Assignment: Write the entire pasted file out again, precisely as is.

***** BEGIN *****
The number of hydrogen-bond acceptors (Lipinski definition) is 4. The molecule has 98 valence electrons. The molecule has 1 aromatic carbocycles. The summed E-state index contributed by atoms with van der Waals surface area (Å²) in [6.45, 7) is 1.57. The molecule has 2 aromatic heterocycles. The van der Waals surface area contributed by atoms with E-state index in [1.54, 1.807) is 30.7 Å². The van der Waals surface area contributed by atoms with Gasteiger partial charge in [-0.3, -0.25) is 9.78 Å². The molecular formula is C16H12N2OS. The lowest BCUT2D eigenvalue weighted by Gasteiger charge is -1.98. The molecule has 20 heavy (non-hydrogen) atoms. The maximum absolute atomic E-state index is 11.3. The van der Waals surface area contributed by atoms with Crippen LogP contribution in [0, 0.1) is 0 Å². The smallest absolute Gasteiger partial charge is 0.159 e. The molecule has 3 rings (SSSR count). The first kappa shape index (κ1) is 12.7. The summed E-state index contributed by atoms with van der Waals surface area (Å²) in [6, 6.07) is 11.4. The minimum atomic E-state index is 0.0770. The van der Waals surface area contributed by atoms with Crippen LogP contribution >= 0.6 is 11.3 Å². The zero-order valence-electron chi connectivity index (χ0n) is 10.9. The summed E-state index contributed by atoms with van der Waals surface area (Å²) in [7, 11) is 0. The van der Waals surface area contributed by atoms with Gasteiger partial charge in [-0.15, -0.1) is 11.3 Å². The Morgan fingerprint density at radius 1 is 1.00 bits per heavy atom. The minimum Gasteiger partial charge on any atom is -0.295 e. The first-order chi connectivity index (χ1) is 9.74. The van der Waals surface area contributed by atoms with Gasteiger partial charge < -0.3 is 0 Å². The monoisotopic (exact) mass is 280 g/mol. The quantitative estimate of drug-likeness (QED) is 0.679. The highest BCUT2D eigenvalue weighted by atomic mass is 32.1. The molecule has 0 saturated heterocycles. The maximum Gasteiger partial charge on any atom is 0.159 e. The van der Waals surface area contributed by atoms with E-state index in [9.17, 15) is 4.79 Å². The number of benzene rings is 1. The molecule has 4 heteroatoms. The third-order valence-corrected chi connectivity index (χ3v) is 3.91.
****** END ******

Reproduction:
The number of hydrogen-bond acceptors (Lipinski definition) is 4. The molecule has 98 valence electrons. The molecule has 1 aromatic carbocycles. The summed E-state index contributed by atoms with van der Waals surface area (Å²) in [6.45, 7) is 1.57. The molecule has 2 aromatic heterocycles. The van der Waals surface area contributed by atoms with E-state index in [1.54, 1.807) is 30.7 Å². The van der Waals surface area contributed by atoms with Gasteiger partial charge in [-0.3, -0.25) is 9.78 Å². The molecular formula is C16H12N2OS. The lowest BCUT2D eigenvalue weighted by Gasteiger charge is -1.98. The molecule has 20 heavy (non-hydrogen) atoms. The maximum absolute atomic E-state index is 11.3. The van der Waals surface area contributed by atoms with Crippen LogP contribution in [0, 0.1) is 0 Å². The smallest absolute Gasteiger partial charge is 0.159 e. The molecule has 3 rings (SSSR count). The first kappa shape index (κ1) is 12.7. The summed E-state index contributed by atoms with van der Waals surface area (Å²) in [6, 6.07) is 11.4. The minimum atomic E-state index is 0.0770. The van der Waals surface area contributed by atoms with Crippen LogP contribution >= 0.6 is 11.3 Å². The zero-order valence-electron chi connectivity index (χ0n) is 10.9. The summed E-state index contributed by atoms with van der Waals surface area (Å²) in [7, 11) is 0. The van der Waals surface area contributed by atoms with Gasteiger partial charge in [-0.15, -0.1) is 11.3 Å². The Morgan fingerprint density at radius 1 is 1.00 bits per heavy atom. The minimum Gasteiger partial charge on any atom is -0.295 e. The first-order chi connectivity index (χ1) is 9.74. The van der Waals surface area contributed by atoms with Gasteiger partial charge < -0.3 is 0 Å². The monoisotopic (exact) mass is 280 g/mol. The quantitative estimate of drug-likeness (QED) is 0.679. The highest BCUT2D eigenvalue weighted by atomic mass is 32.1. The molecule has 0 saturated heterocycles. The maximum Gasteiger partial charge on any atom is 0.159 e. The van der Waals surface area contributed by atoms with E-state index in [9.17, 15) is 4.79 Å². The number of benzene rings is 1. The molecule has 4 heteroatoms. The third-order valence-corrected chi connectivity index (χ3v) is 3.91.